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Frattura ed Integrità Strutturale, 68 (2024); International Journal of the Italian Group of Fracture

A. Fedorenko, D. Firsov, S. Evlashin, B. Fedulov, E. Lomakin https://youtu.be/WyrwEcgLEOo A method for rapid estimation of residual stresses in metal samples produced by additive manufacturing ……….…………….……………………………………………….. 267-279 F. E. Altunok, G. De Pasquale https://youtu.be/HWQD3K3l9go Numerical Cohesive Zone Modeling (CZM) of Self-Anchoring AM Metal-CFRP joints …….. 280-295 B. Spisák, S. Szávai, Z. Bézi, R. Erdei https://youtu.be/eATNZfneb9M Modelling of crack propagation in miniaturized and normal SENB specimens based on local failure criterion …………………………………………………………………….... 296-309 A. Aabid, M. A. Raheman, M. Hrairi, M. Baig https://youtu.be/pmSn7UZ8RQM Improving the performance of damage repair in thin-walled structures with analytical data and machine learning algorithms …………………………………………………………... 310-324 E.V. Feklistova, A.I. Mugatarov, V.E. Wildemann, A.A. Agishev https://youtu.be/3CDzFTZ2LuA Fracture processes numerical modeling of elastic-brittle bodies with statistically distributed subregions strength values …………….………………………………..……………… 325-339 M. Sarparast, M. Shafaie, M. Davoodi, A. Memaran Babakan, H. Zhang https://youtu.be/oVnEehHuirI Predictive modeling of fracture behavior in Ti6Al4V alloys manufactured by SLM process …… 340-356 M. Matin, M. Azadi https://youtu.be/hIUZXZGcz5Q Shapley additive explanation on machine learning predictions of fatigue lifetimes in piston aluminum alloys under different manufacturing and loading conditions …………………….... 357-370 C. Bleicher, S. Schoenborn, H. Kaufmann, M. Alizadeh-Sh https://youtu.be/o0n_b9NdKJ4 On the stress- and strain-based fatigue behavior of welded thick-walled nodular cast iron ……… 371-389 V.O. Alexenko, S.V. Panin, S.A. Bochkareva, T. Defang, I.L. Panov https://youtu.be/TGwea8nivWE Ultrasonic welding of lap joints of PEI plates with PEI/CF-fabric prepregs ………....……… 390-409 S. Kotrechko, O. Zatsarna, O. Filatov, V. Bondarchuk, G. Firstov, V. Dubinko https://youtu.be/uPeQEV46TnI Phenomenon of ignition and explosion of high-entropy alloys of systems Ti-Zr-Hf-Ni-Cu, Ti-Zr Hf-Ni-Cu-Co under quasi-static compression …………………………………....……… 410-421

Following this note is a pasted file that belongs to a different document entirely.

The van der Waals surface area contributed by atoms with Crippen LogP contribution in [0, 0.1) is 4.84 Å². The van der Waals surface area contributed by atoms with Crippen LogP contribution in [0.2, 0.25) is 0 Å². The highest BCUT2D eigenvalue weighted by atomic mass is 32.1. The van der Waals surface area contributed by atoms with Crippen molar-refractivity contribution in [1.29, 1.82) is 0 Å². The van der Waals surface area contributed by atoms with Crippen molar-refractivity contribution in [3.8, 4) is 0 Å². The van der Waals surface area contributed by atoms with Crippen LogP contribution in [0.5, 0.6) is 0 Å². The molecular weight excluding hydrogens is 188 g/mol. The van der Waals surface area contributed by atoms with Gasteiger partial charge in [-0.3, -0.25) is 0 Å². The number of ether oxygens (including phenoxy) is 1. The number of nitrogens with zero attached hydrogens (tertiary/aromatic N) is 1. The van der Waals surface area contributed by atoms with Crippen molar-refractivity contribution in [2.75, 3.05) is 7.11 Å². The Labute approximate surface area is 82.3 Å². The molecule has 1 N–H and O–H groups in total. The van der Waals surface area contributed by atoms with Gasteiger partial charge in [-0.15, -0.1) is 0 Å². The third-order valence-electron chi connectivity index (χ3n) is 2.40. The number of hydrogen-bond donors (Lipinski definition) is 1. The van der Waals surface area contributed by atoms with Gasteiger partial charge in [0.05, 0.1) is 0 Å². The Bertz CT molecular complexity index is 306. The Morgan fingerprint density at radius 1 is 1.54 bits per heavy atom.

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Frattura ed Integrità Strutturale, 68 (2024); International Journal of the Italian Group of Fracture

U. De Maio, D. Gaetano, F. Greco, R. Luciano, A. Pranno https://youtu.be/5Decn0nCjSM Degradation analysis of dynamic properties for plain concrete structures under mixed-mode fracture conditions via an improved cohesive crack approach ………....……………………... 422-439 S. K. Kourkoulis, E. D. Pasiou, I. Stavrakas, D. Triantis https://youtu.be/l_InDjizg7I Assessing structural integrity of non-homogeneous systems by means of Acoustic Emissions and Non-Extensive Statistical Mechanics ………....………………………………………... 440-457

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Frattura ed Integrità Strutturale, 68 (2024); International Journal of the Italian Group of Fracture

Editorial Team

Editor-in-Chief Francesco Iacoviello

(Università di Cassino e del Lazio Meridionale, Italy)

Co-Editor in Chief Filippo Berto

(Università di Roma “La Sapienza”, Italy; Norwegian University of Science and Technology (NTNU), Trondheim, Norway)

Sabrina Vantadori

(Università di Parma, Italy)

Jianying He

(Norwegian University of Science and Technology (NTNU), Trondheim, Norway)

Section Editors Sara Bagherifard Vittorio Di Cocco Stavros Kourkoulis

(Politecnico di Milano, Italy)

(Università di Cassino e del Lazio Meridionale, Italy) (National Technical University of Athens, Greece) (National Technical University of Athens, Greece)

Ermioni Pasiou

(Perm federal research center Ural Branch Russian Academy of Sciences, Russian Federation)

Oleg Plekhov

Ł ukasz Sadowski Daniela Scorza

(Wroclaw University of Science and Technology, Poland)

(Università di Parma, Italy)

Advisory Editorial Board Harm Askes

(University of Sheffield, Italy) (Tel Aviv University, Israel) (Politecnico di Torino, Italy) (Università di Parma, Italy) (Politecnico di Torino, Italy) (Politecnico di Torino, Italy)